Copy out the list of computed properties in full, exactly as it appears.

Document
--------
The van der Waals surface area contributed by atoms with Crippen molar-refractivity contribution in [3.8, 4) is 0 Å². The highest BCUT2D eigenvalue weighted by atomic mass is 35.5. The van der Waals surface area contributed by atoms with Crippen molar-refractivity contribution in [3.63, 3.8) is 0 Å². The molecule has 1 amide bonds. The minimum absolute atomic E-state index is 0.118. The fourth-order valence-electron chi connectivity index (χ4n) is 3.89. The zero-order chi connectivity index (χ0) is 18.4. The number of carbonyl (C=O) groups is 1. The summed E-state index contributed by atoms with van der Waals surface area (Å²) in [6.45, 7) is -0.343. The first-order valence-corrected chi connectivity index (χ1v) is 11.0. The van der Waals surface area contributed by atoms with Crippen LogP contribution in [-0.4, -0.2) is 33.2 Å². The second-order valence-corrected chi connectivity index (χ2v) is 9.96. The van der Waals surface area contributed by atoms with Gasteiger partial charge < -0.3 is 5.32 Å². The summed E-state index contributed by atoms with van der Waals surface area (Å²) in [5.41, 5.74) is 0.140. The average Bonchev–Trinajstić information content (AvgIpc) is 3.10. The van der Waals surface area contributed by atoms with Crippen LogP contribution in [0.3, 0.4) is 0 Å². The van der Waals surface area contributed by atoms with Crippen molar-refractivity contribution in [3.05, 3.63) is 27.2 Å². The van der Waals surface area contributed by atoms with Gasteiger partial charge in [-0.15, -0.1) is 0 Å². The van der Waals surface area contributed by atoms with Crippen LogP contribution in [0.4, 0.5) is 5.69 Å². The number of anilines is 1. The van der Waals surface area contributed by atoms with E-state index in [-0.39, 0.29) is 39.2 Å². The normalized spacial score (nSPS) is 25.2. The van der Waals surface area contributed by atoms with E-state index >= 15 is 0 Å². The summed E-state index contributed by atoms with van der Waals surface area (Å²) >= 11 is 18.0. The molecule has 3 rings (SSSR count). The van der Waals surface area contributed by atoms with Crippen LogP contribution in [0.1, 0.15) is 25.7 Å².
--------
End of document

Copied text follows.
The van der Waals surface area contributed by atoms with Crippen molar-refractivity contribution in [3.8, 4) is 0 Å². The highest BCUT2D eigenvalue weighted by atomic mass is 35.5. The van der Waals surface area contributed by atoms with Crippen molar-refractivity contribution in [3.63, 3.8) is 0 Å². The molecule has 1 amide bonds. The minimum absolute atomic E-state index is 0.118. The fourth-order valence-electron chi connectivity index (χ4n) is 3.89. The zero-order chi connectivity index (χ0) is 18.4. The number of carbonyl (C=O) groups is 1. The summed E-state index contributed by atoms with van der Waals surface area (Å²) in [6.45, 7) is -0.343. The first-order valence-corrected chi connectivity index (χ1v) is 11.0. The van der Waals surface area contributed by atoms with Crippen LogP contribution in [-0.4, -0.2) is 33.2 Å². The second-order valence-corrected chi connectivity index (χ2v) is 9.96. The van der Waals surface area contributed by atoms with Gasteiger partial charge < -0.3 is 5.32 Å². The summed E-state index contributed by atoms with van der Waals surface area (Å²) in [5.41, 5.74) is 0.140. The average Bonchev–Trinajstić information content (AvgIpc) is 3.10. The van der Waals surface area contributed by atoms with Crippen LogP contribution in [0.3, 0.4) is 0 Å². The van der Waals surface area contributed by atoms with Crippen molar-refractivity contribution in [3.05, 3.63) is 27.2 Å². The van der Waals surface area contributed by atoms with Gasteiger partial charge in [-0.15, -0.1) is 0 Å². The van der Waals surface area contributed by atoms with Crippen LogP contribution in [0.4, 0.5) is 5.69 Å². The number of anilines is 1. The van der Waals surface area contributed by atoms with E-state index in [-0.39, 0.29) is 39.2 Å². The normalized spacial score (nSPS) is 25.2. The van der Waals surface area contributed by atoms with E-state index >= 15 is 0 Å². The summed E-state index contributed by atoms with van der Waals surface area (Å²) >= 11 is 18.0. The molecule has 3 rings (SSSR count). The van der Waals surface area contributed by atoms with Crippen LogP contribution in [0.1, 0.15) is 25.7 Å².